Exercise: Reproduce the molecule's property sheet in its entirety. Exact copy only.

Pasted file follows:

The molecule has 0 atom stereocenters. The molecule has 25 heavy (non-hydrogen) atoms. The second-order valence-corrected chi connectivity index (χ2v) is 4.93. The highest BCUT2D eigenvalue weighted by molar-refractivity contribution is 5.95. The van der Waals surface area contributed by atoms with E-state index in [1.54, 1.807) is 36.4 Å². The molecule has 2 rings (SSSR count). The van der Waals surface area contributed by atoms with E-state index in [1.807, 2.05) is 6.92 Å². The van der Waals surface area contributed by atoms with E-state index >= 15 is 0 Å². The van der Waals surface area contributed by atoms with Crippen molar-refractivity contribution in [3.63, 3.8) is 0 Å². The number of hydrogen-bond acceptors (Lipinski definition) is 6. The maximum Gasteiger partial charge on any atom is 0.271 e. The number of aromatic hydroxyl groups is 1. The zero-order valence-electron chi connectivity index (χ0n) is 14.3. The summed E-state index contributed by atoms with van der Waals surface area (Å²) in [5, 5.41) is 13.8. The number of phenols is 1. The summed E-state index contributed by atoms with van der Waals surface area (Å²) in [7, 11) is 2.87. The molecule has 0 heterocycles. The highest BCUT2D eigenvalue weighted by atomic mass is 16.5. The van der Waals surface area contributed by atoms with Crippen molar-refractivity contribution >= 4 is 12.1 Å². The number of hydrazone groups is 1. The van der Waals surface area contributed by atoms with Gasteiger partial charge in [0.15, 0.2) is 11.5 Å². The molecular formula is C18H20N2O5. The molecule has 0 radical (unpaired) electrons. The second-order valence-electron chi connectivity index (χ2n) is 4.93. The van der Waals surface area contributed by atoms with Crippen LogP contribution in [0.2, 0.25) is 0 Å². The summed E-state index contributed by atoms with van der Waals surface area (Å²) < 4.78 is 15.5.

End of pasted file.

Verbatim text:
The molecule has 0 atom stereocenters. The molecule has 25 heavy (non-hydrogen) atoms. The second-order valence-corrected chi connectivity index (χ2v) is 4.93. The highest BCUT2D eigenvalue weighted by molar-refractivity contribution is 5.95. The van der Waals surface area contributed by atoms with E-state index in [1.54, 1.807) is 36.4 Å². The molecule has 2 rings (SSSR count). The van der Waals surface area contributed by atoms with E-state index in [1.807, 2.05) is 6.92 Å². The van der Waals surface area contributed by atoms with E-state index >= 15 is 0 Å². The van der Waals surface area contributed by atoms with Crippen molar-refractivity contribution in [3.63, 3.8) is 0 Å². The number of hydrogen-bond acceptors (Lipinski definition) is 6. The maximum Gasteiger partial charge on any atom is 0.271 e. The number of aromatic hydroxyl groups is 1. The zero-order valence-electron chi connectivity index (χ0n) is 14.3. The summed E-state index contributed by atoms with van der Waals surface area (Å²) in [5, 5.41) is 13.8. The number of phenols is 1. The summed E-state index contributed by atoms with van der Waals surface area (Å²) in [7, 11) is 2.87. The molecule has 0 heterocycles. The highest BCUT2D eigenvalue weighted by atomic mass is 16.5. The van der Waals surface area contributed by atoms with Crippen molar-refractivity contribution >= 4 is 12.1 Å². The number of hydrazone groups is 1. The van der Waals surface area contributed by atoms with Gasteiger partial charge in [0.15, 0.2) is 11.5 Å². The molecular formula is C18H20N2O5. The molecule has 0 radical (unpaired) electrons. The second-order valence-electron chi connectivity index (χ2n) is 4.93. The van der Waals surface area contributed by atoms with Crippen LogP contribution in [0.2, 0.25) is 0 Å². The summed E-state index contributed by atoms with van der Waals surface area (Å²) < 4.78 is 15.5.